At 12 years old, I figure out how to build a slide projector with some Legos®, a flash light, magnifying glasses and a trashed lens. I was intrigued on how an image could be projected on a wall. It all started at an innocent time, discovering how things worked. I asked my father, (a medical doctor) if he could bring me from the hospital old X-Ray’s acetates. I was able to clean them with bleach, cut them, frame them and draw each slide with India ink. Then the fun started by creating stories.
At the age of 13, my mother gave me my grandfather’s old 8-mm camera. She told me; “Your grandfather left you this camera for when you grow up”. An 8mm Spring winded Movinette from Zeiss~Ikon. It was a very special moment in my life, (treasured that camera) and started to experiment every possible shooting angle. Shot few films at different speeds. Figure out how the “magic box” captured images on a strip of film. It was fascinating! The worst part was having to wait 2 weeks for Kodak to develop the film and get it back.
Then at the age of 15, my mother allowed me to use her Super 8-mm camera and started to understand how filmmaking and animation really worked out. A few years later, I advanced to work on more sophisticated cameras. It was at that moment that I knew what to do with my life.
High School was a great testing ground for story telling, directing, and editing. I used to show my films at parties with friends. Since films were silent, we acted each scene by re-making the entire soundtrack live for all to enjoy. (From 1977 a little sample of those days, below). Andres Calamaro, a current music virtuoso and Rock N’ Roll star was one of my first actors to suffer the rigors of my directing and editing work.
Lights, camera, action!
It was time to go to Hollywood and make movies! Why not? So I went to film school to learn how to study films and how to make them. I graduated with a degree in Bachelors of Arts, in Filmmaking, from Columbia College, Hollywood, California. I Learned how to shoot 16-mm Arriflex and Eclair cameras, edited with Moviolas, marked frames with a grease pencil, cut and splice celluloid with scotch tape. Still, in film school, I discovered the world of Television by accident. A classmate needed help with some story telling. He was in the Television department. They’ve edited with videotape (tape to tape) that process caught my attention compared to film editing. The Television process was much faster. There was no need to develop film. Everything was almost instant.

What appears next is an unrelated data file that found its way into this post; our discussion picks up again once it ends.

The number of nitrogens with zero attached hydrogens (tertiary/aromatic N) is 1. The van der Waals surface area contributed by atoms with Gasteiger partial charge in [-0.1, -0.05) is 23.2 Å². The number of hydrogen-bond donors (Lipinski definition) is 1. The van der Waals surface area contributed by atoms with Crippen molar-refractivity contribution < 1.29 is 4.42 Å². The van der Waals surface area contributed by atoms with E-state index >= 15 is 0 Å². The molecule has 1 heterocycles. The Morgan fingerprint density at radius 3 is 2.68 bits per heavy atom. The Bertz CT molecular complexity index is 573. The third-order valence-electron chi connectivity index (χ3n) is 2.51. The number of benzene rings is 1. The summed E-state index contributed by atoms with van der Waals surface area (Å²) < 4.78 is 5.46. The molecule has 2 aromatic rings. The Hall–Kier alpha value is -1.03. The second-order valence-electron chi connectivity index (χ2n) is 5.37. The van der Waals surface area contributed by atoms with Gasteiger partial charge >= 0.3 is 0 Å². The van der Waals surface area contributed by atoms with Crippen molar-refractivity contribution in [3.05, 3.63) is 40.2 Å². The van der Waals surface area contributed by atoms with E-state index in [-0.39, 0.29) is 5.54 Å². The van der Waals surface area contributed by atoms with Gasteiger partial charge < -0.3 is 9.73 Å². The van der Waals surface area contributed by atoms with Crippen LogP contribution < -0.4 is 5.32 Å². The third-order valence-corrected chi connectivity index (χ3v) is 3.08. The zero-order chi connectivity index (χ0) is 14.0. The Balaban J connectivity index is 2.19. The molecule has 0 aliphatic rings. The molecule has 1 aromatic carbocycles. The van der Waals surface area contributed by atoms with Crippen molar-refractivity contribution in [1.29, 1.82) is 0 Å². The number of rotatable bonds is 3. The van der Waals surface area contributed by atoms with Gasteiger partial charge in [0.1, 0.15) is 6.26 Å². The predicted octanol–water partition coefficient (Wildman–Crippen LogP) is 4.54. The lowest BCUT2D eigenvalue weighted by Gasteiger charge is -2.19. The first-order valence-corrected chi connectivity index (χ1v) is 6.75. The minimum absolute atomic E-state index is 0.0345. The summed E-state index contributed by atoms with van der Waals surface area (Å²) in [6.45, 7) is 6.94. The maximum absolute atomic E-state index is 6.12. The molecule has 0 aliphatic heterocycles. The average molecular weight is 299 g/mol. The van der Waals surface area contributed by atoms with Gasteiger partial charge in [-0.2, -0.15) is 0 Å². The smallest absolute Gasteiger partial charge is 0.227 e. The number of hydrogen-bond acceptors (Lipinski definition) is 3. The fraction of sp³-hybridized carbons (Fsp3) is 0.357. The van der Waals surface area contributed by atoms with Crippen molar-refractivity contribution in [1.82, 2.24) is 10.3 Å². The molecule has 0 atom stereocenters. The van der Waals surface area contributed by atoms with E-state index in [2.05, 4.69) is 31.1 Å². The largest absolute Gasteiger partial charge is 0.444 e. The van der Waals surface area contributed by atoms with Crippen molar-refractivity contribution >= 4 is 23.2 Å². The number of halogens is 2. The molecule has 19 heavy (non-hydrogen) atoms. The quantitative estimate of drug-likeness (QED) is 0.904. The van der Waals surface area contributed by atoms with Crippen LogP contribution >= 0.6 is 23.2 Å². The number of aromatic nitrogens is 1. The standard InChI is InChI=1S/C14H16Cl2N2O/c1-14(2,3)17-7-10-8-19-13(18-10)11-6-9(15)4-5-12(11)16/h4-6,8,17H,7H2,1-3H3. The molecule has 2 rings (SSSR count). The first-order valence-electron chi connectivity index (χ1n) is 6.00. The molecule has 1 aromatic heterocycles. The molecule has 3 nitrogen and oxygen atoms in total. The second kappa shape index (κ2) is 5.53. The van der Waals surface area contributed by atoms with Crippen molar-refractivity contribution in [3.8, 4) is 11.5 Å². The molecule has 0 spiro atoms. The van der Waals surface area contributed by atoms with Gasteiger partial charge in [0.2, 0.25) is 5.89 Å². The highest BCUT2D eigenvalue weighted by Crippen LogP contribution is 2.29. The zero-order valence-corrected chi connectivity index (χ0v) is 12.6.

A dose of reality.
After graduating, I tried to make movies and be part of the Hollywood film community, but it was next to impossible. At that time, movie studios were under a deep economical crisis. Television in the other hand, was an option and my professional destiny. I embraced the format and moved forward with T.V. Commercials. It was time for a change and say good bye to California. But before I left, I called a good friend, Andres Cantor (the famous announcer for soccer games… Goooooooooooooool!!!!) to make with him one more flick just for fun!
Finally by 1985, I closed my eyes, spin a World Globe at a Library and said, wherever my finger lands, it will be where I will set my roots. Luckily it landed in Houston, Texas. The Lone Star State welcomed me and I adopted Houston as my home. As the bumper sticker says “I wasn’t born in Texas, but I came as fast as I could”, I did!
Professional evolution. Technical revolution. From VHS to HD
Little did I knew, I was about to be embarked in a wave of technological revolutions. Since 1985, the electronic audiovisual sector went from little to brutal changes. The resolution gap between film and videotape was a way to measure advances. In 30 years I saw too many formats to list, from analog to digital to today’s High Definition… but not for long. Since the recent arrival of 4K (UHD) Ultra High Definition. The 4K-UHD format is the culmination that breaches the gap from 35-mm film resolution to video, at a fraction of the production costs. Tomorrow is here today.
Technology has changed the way we do our work, but one area still remain as original as the silent movies era, “the story.” The stories are still told with images that are in motion. The cinematic language is the same. What I love best is to “speak cinema.”
A lucky man.
Years ago, I was working for a surgeon editing a personal video. He sat next to me and as we were cutting and trimming his editing project. He told me, “You are skilled and talented in what you do, you are a very lucky man” I turned and look at him baffled and said, “…well, I know I’m good but why lucky?” He replied,”You are lucky because you do what you love! Most people can not do that!” Since that day, I realized how blessed I am to work on what I love best, to capture images and edit them.
Over the years, I’ve worked for several Advertising Agencies free lancing, producing local Television Commercials, Infomercials and special presentations. I’ve worked with corporations, medical doctors and meet great people. Currently, I work with the High Definition format at 1080-P. Use 2 cameras the Panasonic Lumix GH-2 and the Panasonic AG-AF 100 “A”. There both great HD cameras with unique capabilities. Post production is created with Sony Vegas Pro and other peripheral software like Photoshop and Sparkol’s Videoscribe. Lights, tripods, Sony professional wireless microphones and other accessories allow me to tell your story with professional results. I wish to be of service to you and your audiovisual projects, and “that’s the rest of the story”.